Basics of Revenue Forecasting

Amy Pattinson
August 4, 2022
 Mins Read

How much is the company going to earn in the next fiscal year? What are sales figures going to be, which products are going to be successful and which ones are not? Every enterprise needs to know this information.

In order to predict the future with a degree of certainty, the finance and accounting team should follow the fundamentals of revenue forecasting. Some of these basic steps of financial analysis for this exercise are described below.

Fundamentals of Revenue Forecasting

1. Get the expenses out of the way first.

Fixed costs are easy to predict. They are probably going to remain roughly the same as last year. At the most, the business may invest in new assets, such as buildings or machinery. Some additional provisions might have to be made for depreciation and maintenance, but the finance teams ideally would not have trouble pinning down the numbers.

Variable costs can be calculated as well – if not with the same certainty as fixed costs, then roughly as a percentage. They will vary with the level of business productivity, and sometimes the figures of previous years may not be a clear indicator. A rough ballpark can be estimated, in such a case.

2. Create two forecasts, one conservative and the other optimistic.

The conservative forecast will be made on the assumption of worst-case scenarios. Assume that economic factors will not be in the company’s favor. Assume that the team will not meet its sales targets. Even assume that the end result will not necessarily be profitable. What will the revenues be then? Then take the opposite route and work on the most optimistic scenarios. The business will thrive. Sales targets will be exceeded. Find creative solutions to help the company reach its financial aspirations. Use innovative strategies to overcome problems. In the best case scenario, how much revenue can the company generate? This way, the business can prepare to reach for the stars, while keeping its feet firmly on the ground.

3. Make maximum use of trends, charts, diagrams and dashboards

The purchasing patterns of customers must be analyzed for changes. Similarly, the reaction of the organization and its sales team must be taken into consideration as well. This will help the company to develop realistic sales targets, and practical revenue estimates. The company should also analyze which markets and which products are profitable and which ones are not. The sales team should analyze how much time it will take for them to convert leads into purchases, and give the finance team rough estimates of the sales numbers.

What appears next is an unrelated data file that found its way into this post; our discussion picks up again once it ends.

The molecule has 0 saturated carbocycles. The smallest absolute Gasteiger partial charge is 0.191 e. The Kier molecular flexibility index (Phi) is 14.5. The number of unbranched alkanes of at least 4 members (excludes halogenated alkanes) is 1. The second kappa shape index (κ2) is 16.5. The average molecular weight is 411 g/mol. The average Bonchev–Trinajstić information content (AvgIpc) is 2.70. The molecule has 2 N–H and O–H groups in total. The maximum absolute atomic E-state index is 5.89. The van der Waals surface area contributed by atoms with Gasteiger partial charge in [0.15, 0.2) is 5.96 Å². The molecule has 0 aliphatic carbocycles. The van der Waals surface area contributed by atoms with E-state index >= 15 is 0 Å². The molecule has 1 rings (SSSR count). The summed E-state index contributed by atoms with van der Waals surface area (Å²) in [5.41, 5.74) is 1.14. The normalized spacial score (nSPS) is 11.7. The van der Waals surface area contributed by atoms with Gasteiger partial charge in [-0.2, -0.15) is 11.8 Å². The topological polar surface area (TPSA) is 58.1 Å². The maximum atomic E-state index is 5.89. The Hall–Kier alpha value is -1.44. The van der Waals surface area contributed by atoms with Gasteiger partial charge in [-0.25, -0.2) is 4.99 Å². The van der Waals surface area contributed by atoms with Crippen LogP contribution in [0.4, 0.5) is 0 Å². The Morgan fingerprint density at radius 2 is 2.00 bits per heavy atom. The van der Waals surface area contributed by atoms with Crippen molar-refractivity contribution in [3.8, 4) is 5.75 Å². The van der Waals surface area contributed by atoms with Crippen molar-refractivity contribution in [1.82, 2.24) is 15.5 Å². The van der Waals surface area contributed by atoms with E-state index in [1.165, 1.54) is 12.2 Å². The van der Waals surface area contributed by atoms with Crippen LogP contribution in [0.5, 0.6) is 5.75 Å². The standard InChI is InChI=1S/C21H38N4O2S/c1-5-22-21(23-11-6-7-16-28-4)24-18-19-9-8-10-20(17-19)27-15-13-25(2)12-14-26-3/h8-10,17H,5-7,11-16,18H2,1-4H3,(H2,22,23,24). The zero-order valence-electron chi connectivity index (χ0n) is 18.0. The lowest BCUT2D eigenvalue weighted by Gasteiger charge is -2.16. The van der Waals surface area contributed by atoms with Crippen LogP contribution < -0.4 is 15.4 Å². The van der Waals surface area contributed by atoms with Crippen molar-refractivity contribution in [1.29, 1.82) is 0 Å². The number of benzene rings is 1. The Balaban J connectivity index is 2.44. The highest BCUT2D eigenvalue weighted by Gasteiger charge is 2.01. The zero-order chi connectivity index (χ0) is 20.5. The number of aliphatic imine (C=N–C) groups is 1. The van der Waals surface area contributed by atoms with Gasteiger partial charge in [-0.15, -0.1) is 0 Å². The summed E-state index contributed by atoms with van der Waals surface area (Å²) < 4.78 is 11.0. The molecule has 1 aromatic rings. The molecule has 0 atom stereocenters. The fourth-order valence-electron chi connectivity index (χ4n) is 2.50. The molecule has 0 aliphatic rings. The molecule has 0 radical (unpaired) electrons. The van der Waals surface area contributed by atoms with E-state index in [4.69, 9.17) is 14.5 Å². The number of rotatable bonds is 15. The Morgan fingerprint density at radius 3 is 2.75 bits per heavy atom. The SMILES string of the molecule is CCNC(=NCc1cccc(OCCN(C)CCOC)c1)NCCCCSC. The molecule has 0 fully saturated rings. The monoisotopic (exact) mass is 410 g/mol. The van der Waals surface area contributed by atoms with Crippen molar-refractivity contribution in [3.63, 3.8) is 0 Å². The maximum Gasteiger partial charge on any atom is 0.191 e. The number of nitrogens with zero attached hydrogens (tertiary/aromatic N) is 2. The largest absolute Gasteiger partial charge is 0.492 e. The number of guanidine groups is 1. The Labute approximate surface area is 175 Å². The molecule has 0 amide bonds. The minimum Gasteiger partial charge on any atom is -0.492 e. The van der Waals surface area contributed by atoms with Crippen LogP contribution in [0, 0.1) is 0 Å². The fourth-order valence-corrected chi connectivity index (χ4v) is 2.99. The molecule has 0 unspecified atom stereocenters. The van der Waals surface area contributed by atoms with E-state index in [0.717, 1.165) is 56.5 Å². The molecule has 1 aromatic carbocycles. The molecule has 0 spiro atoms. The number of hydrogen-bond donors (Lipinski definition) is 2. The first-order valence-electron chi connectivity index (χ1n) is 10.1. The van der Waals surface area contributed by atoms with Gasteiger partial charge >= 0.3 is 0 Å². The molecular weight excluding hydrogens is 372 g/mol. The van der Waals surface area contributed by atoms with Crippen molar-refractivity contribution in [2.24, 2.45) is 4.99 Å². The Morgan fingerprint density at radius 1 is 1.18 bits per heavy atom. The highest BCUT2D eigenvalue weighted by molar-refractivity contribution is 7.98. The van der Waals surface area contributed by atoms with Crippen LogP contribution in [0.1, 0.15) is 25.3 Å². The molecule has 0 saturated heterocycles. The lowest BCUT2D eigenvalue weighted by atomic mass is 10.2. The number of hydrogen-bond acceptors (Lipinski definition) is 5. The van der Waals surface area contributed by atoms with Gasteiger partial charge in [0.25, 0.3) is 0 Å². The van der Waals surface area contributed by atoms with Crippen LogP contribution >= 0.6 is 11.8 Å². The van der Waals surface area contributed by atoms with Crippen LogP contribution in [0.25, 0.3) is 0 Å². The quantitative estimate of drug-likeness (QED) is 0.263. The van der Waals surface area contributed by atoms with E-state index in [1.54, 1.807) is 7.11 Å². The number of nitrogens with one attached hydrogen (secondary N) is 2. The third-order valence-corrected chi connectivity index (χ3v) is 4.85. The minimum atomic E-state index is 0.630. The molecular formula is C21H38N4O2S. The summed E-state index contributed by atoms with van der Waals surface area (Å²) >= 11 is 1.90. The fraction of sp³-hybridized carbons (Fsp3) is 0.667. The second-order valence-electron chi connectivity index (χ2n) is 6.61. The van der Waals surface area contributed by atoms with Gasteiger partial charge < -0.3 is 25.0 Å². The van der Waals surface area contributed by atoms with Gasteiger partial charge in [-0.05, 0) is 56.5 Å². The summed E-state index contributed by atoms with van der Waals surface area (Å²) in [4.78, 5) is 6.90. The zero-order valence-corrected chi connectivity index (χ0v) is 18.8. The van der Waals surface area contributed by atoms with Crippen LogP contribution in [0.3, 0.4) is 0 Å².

4. Analyze economic factors

The business should base its projections on the basis of economic conditions. It will be foolhardy to expect spectacular profits during an economic recession, just like it shows a lack of ambition to have low targets during an economic boom. If the company makes seasonal products, then naturally revenues will be higher during festival times and lower during non-peak months. If the company sells necessities, then they might have demand for the whole year, but if they sell luxuries to a niche market, then demand will peak only when those niche customers are flush with funds. Revenue estimates are impacted greatly by the market, and in this sense, the sales team is best placed to judge how successful the business will be.

5. Make maximum use of trends, charts, diagrams and dashboards:

There is nothing better than a good chart or an informative trend line to display exactly which way the company’s numbers are headed. As they say, a picture is worth a thousand words, and dashboards and graphs can say a lot more in an image than an extensively worded report. These graphs and charts should be prepared after taking inputs from the whole company, and also be circulated to the whole company. This way everyone is on the same page. If needed, any staff member from any division can give additional inputs. After all, everyone would want the trend lines to be going up rather than down.

Revenue forecasting can be challenging. There are several factors that are outside the control of the company: the economy, the behavior of customers, the strategies of rivals, unforeseen calamities. Companies invest considerably in trying to estimate what factors will affect their revenues, in order to plan activities with some level of certainty.

Article by
Amy Pattinson

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